June 29, 2004

Deborah D. Stine, Ph.D.
Associate Director
Committee on Science, Engineering, and Public Policy
The National Academies
500 5th Street, NW
Washington, DC 20001


Dear Dr. Stine:

The American Institute of Biological Sciences (AIBS) submits the following in response to the National Academies of Science (NAS) request for comments to inform the work and subsequent report of the Committee on Ensuring the Best Science and Technology Presidential and Advisory Committee Appointments. The scope of the request for comment suggests that the Committee is planning a more encompassing report than the one released in 2000, which focused on cabinet and senior sub-cabinet level presidential appointments. The recommendations of that report still seem appropriate today. Thus, our comments address only the question of "what principles should guide the selection of scientists, engineers, and health professionals to serve on federal advisory committees associated with science-based policy or to review research proposals?"

Several guiding principles should be considered in selecting advisory committee and research review committee participants, and managing the work of these panels.

1 - Scientific competency

Candidates for advisory committees and research review panels should have a demonstrated record of scientific achievement relevant to the matters to be considered. It must be recognized, however, that for some matters the universe of highly qualified scientific experts may be small and many of these individuals may have previous or existing relationships with the agency the committee is charged with advising. Rather than disqualifying these individuals for potential conflict of interest, the candidate's scientific expertise and ability to provide impartial evaluations should be considered.

2 - Flexibility

Processes for selecting advisory committee and research review panelists, and managing the activities of the panel must be flexible. For example, rigid guidelines dictating the number of experts to be seated on advisory committees could hinder a committee's ability to provide scientific evaluations.

3 - Appropriate balance and representation of expertise

Efforts should be made to ensure that advisory committees and review panels include an appropriate representation of scientific expertise relevant to the matters to be considered. Vesting the responsibility for selecting scientific experts with appropriate scientific organizations and/or agency science managers could help ensure the selection of appropriately qualified individuals while simultaneously increasing the independence of the committee by reducing the influence of politically appointed or elected officials.

4 - Efforts to appreciate scientific cultures

The National Academies in collaboration with scientific societies should develop guidance on disciplinary differences in scientific culture, and methods for helping agency administrators and committee members understand and work through these differences.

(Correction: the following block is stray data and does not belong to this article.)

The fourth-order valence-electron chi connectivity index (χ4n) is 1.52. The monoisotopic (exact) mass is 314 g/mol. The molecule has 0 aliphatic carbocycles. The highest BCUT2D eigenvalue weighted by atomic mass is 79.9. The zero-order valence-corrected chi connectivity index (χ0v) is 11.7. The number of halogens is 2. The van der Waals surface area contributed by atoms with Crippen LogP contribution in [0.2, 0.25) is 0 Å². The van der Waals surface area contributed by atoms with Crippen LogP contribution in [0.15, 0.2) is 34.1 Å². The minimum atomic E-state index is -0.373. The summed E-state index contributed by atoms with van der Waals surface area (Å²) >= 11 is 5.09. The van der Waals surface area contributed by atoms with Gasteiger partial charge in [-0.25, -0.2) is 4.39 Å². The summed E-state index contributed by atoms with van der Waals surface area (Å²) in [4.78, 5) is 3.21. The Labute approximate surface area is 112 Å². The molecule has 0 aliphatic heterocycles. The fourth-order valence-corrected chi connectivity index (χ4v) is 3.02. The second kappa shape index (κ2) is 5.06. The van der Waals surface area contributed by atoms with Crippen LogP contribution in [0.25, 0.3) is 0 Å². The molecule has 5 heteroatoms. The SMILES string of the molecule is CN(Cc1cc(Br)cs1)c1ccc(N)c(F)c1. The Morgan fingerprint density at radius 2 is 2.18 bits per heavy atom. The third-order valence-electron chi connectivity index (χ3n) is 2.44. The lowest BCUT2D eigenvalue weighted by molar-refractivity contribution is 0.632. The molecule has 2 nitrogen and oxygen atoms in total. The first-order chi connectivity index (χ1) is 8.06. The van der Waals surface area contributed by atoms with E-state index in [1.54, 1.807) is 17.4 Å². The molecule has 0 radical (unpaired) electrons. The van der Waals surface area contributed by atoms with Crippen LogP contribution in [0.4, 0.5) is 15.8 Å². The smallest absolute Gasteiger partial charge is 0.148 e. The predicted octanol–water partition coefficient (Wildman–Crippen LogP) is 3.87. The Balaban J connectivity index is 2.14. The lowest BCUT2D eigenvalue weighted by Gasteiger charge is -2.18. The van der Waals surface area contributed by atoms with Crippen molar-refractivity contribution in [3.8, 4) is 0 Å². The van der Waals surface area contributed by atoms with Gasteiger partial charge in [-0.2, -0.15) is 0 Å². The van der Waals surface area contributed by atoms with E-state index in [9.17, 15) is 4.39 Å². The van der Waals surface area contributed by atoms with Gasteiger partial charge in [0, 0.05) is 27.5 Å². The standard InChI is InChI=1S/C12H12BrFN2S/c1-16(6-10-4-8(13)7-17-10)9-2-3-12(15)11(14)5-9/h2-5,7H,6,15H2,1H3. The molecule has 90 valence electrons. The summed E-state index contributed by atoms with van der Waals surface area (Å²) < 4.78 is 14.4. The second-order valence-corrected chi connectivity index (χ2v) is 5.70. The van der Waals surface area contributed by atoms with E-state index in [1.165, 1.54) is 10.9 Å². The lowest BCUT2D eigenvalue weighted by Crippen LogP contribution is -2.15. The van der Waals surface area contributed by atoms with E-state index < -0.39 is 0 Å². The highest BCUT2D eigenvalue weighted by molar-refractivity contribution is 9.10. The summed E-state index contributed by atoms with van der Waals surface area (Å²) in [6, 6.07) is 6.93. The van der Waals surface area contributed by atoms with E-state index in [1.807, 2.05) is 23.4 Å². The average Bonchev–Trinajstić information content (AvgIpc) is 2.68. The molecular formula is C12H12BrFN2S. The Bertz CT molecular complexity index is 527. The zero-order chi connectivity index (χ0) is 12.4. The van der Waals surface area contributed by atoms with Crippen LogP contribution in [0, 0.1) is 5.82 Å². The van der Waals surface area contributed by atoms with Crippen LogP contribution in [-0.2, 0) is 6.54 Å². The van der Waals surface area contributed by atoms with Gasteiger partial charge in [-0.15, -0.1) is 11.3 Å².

5 - Improved public understanding of the nature of science and peer-review

An ever-present challenge facing the science community and federal agencies that administer science programs or promulgate regulations based on science is an inadequate public understanding of the nature of science. While federal agencies and scientific organizations support efforts to increase the public understanding of science, these initiatives should be strengthened. An improved public understanding of science would enable the public to make more informed decisions about the independence of scientific advisory committees.

In April 2004, the United States General Accounting Office (GAO) released "Federal Advisory Committees: Additional Guidance Could Help Agencies Better Ensure Independence and Balance" (GAO-04-328). Importantly, the GAO report primarily discusses methods for increasing public confidence in the balance of federal advisory committees. A concern within the scientific community and a common criticism raised by special interest groups spanning the political spectrum is that politically appointed or motivated officials ignore or selectively utilize the recommendations of scientific advisory boards. Thus, the Committee should consider recommending methods and mechanisms for making advisory committee findings and recommendations available to the public prior to the advisory committee's findings being "signed-off" by federal agency personnel, including the Office of Management and Budget. Obviously, exceptions would have to be made for legitimate national security, individual privacy, and proprietary interests. For certain politically charged issues, such as climate change or stem cell research, making committee findings available to the public at the same time they are submitted to a federal agency or the White House could increase public and scientific community confidence in the independence of the committee.

Thank you for the opportunity to comment on this important matter. If you require further information about AIBS' suggestions, please contact Dr. Robert Gropp at 202-628-1500 x 250.


Richard O'Grady, Ph.D.
Executive Director

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